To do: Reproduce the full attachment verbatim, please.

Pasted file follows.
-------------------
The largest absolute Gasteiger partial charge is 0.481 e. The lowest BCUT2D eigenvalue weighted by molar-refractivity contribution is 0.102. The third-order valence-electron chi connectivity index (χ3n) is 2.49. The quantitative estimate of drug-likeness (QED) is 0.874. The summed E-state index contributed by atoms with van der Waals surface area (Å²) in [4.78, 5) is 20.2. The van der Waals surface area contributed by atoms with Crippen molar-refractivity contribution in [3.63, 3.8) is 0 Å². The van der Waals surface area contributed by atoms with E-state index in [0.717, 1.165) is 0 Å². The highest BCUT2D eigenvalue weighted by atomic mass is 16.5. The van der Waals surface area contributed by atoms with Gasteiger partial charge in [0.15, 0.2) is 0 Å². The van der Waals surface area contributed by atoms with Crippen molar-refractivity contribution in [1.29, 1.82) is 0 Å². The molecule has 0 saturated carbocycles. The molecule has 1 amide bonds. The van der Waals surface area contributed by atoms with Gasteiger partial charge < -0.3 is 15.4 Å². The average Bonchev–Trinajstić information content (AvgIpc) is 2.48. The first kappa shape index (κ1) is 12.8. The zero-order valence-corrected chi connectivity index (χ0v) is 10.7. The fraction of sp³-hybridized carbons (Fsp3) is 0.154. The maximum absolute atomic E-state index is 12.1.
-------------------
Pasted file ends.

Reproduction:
The largest absolute Gasteiger partial charge is 0.481 e. The lowest BCUT2D eigenvalue weighted by molar-refractivity contribution is 0.102. The third-order valence-electron chi connectivity index (χ3n) is 2.49. The quantitative estimate of drug-likeness (QED) is 0.874. The summed E-state index contributed by atoms with van der Waals surface area (Å²) in [4.78, 5) is 20.2. The van der Waals surface area contributed by atoms with Crippen molar-refractivity contribution in [3.63, 3.8) is 0 Å². The van der Waals surface area contributed by atoms with E-state index in [0.717, 1.165) is 0 Å². The highest BCUT2D eigenvalue weighted by atomic mass is 16.5. The van der Waals surface area contributed by atoms with Gasteiger partial charge in [0.15, 0.2) is 0 Å². The van der Waals surface area contributed by atoms with Crippen molar-refractivity contribution in [1.29, 1.82) is 0 Å². The molecule has 0 saturated carbocycles. The molecule has 1 amide bonds. The van der Waals surface area contributed by atoms with Gasteiger partial charge < -0.3 is 15.4 Å². The average Bonchev–Trinajstić information content (AvgIpc) is 2.48. The first kappa shape index (κ1) is 12.8. The zero-order valence-corrected chi connectivity index (χ0v) is 10.7. The fraction of sp³-hybridized carbons (Fsp3) is 0.154. The maximum absolute atomic E-state index is 12.1.